Some FT-100 owners may have experienced what is widely known as the blown SRF 7043 VhF/UhF output transistor or Mosfet final syndrome, which frequently occurs for no apparent reasons. The problem is contributed by Yaesu’s engineer’s lack of fundamental design and forethought.
The blowing SRF 7043’s problem are caused by the following reasons.
- Earthing and shielding problems causing self-oscillation and SWR problems.
- Insufficient or inadequate air-cooling system for the SRF 7043 heatsink, thereby averting the device’s heat sink to ventilate heat dissipated by idling bios current while in standby operation.
- Yaseu either completely ignored or never considered the possibility of Mosfet RF thermal runaways, by not designing prevention or monitoring heat-sensing circuits for the SRF 7043 output stage.
Vertex or Yaesu’s engineers, by adopting some “quick fix” modifications, have managed to get around most of these technical problems. These various Yaseu modifications are available on this web site. However, over a long period, the distressed Yaseu engineers have not managed to find the real solutions to these technical problems, which do raise a few questions.
- Why did Vertex or Yaesu’s engineers use SRF7043 for output finals when other cheaper and better quality devices such as “Polyfets” SK702 and Phillips BLF549 devices were available?
- Why did Vertex or Yaesu’s engineer’s use Aluminum instead of Copper material for the finals heat sink, when Copper has greater mass and heat conductivity, and unlike aluminum does not produce the phenomena known as hot spots.
- To prevent thermal runaways why did Vertex or Yaesu’s engineers not include a negative coefficient thermal sensitive zenner diode bios circuit, attached to the SRF7043 heat sink? There are numerous university papers and thesis’s on RF MOSFET thermal Bios circuits.
- Why did Vertex or Yaesu’s engineers deliberately design the SRF7043 Mosfet RF final stage to be continually running in the Class AB bios mode operation, while operating during standby mode? Taking into the factor of a bios idling current of .4 amps, multiply by 13.2 volts, this equates to approximately 5.2 watts of constant heat sink dissipation. Hence, there is a definite need for a modification to the air-cooling fan system to be continually running all the time. I question the reasons why the Yaseu engineers would design this output stage to be running in Class AB Bios mode continually all the time. Hence in Class C Bios operation, there would be no heat and no blow-ups, because there would be hardly any quiescent current flowing through the TX output Mosfet RF stage. Since the SRF 7043 Mosfet RF device operates in the VHF and UHF bands, mostly in FM mode. There is no technical reason (other then for a small reduction of power output or unless using SSB modulation ) why the SRF7043 cannot operate in Class C Bios operation, all the time. Even in SSB modulation when you have to use Class AB mode operation, you can still use Class C Bios operation for standby mode.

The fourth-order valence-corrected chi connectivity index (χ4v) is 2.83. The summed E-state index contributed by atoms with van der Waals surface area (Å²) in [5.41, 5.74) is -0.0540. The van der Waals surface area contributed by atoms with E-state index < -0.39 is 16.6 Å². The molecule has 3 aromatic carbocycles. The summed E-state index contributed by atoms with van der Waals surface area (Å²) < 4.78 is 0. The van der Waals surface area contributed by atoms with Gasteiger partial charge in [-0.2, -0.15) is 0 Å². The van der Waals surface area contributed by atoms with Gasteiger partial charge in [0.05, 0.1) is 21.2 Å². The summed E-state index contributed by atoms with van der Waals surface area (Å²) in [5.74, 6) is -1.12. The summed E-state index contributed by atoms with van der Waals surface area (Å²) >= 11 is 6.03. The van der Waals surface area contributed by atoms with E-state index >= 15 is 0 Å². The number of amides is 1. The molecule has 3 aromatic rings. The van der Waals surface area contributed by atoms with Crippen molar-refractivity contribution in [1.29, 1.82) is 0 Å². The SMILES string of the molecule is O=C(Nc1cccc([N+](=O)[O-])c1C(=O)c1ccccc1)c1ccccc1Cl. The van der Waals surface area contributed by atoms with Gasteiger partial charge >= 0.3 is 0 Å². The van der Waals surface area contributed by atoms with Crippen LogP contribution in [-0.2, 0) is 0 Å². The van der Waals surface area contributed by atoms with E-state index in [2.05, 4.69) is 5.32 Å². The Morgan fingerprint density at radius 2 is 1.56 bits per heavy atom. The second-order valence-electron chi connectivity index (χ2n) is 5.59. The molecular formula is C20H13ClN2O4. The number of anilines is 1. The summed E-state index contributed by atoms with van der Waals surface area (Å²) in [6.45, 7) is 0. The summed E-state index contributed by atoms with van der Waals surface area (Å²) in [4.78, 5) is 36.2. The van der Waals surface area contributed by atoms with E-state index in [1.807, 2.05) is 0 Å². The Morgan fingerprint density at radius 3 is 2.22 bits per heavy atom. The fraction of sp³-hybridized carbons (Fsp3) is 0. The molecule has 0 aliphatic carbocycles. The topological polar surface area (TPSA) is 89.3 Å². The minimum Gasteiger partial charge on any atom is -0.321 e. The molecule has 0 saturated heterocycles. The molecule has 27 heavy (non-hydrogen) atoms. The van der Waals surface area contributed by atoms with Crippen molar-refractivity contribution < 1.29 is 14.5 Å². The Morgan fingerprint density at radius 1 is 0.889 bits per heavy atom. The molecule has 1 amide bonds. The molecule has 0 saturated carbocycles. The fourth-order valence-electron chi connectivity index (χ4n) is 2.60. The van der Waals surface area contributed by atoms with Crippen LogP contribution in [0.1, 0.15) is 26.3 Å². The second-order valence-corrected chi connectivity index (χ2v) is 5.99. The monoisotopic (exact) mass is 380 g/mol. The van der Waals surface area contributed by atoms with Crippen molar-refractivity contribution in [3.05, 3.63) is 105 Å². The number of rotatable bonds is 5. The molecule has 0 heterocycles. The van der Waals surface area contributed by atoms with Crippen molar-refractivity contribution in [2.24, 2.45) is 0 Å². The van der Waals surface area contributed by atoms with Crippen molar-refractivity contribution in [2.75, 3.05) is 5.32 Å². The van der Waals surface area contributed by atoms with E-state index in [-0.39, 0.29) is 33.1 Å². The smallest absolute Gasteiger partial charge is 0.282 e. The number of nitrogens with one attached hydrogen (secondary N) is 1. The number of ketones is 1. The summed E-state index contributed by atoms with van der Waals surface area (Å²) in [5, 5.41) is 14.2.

I cannot understand why Vertex or Yaesu’s engineers did not do the following.
- Why did Yaseu not make the FT 100 computer programmable? All they had to supply was an inexpensive computer cable and some software. FT 100 can easily handle extra bands (16) and memory; and if you can program them, wow. This computer programming would also bypass the frequency limitations and restrictions, able to set mode and repeater offsets, all within technical limitations.
- Why they did not include an inexpensive AM filter and a stable oscillator, making it very saleable item for number of other applications?
The Vertex or Yaesu’s engineers in my opinion did know what they were doing.
The major problem for a number of FT 100 users is experiencing the problem of replacing and obtaining the SRF 7043 MOSFET finals.
To buy a direct Yaseu replacement SRF 7043, costs about $203 in US dollars from Ham outlets. I understand that the S as in SRF stands for shit.
However, you can use the following substituted devices – all quoted in US Dollars.
BLF549 80 watts available from Phillips, Arrow and other outlets $153.
MRF166W 40 watts available from Richardson Electronics $83.64
SK701 40 watts, available from Polyfet.com, guessometer price $84
Sk702 80 watts, available from Polyfet.com, guessometer price $98
WARNING, always wear a breathing mask and have a vacuum cleaner handy when removing damaged MOSFET RF devices. You can always use F2 or a rubbery glue, to hold things together when taking out damaged devices. Barium Oxide is a very poisonous substance to inhale. Never dispose of it in landfills.
Stray electrostatic voltages caused by incorrect handling techniques can easily damage these devices.
If you do not know what you are doing, always pay somebody else who does.
After installing the new device, always check the Bios current flowing through the device. The idling current in AB operation should never exceed 0.4 amps*. *0.8 amp in SK702. Use these figures at your own risk. Of course, you can always operate in the safer Class C operation mode. Make sure the cooling fan modification is working all the time. Do not forget Yaesu’s earthing modifications.
For the newbie’s, a thermal runaway occurs when a Mosfet RF device say normally running at 0.4 amps with no ventilation or cooling system, goes above it operating temperature parameters. Consequently, the devices Bios current increases, producing more self heat, and then more bios current, and so on, to point when it will self destruct. By increasing the Mosfets gate into the positive region, increases the current of the device. They have similar characteristics to Pentode tubes, but they are current devices.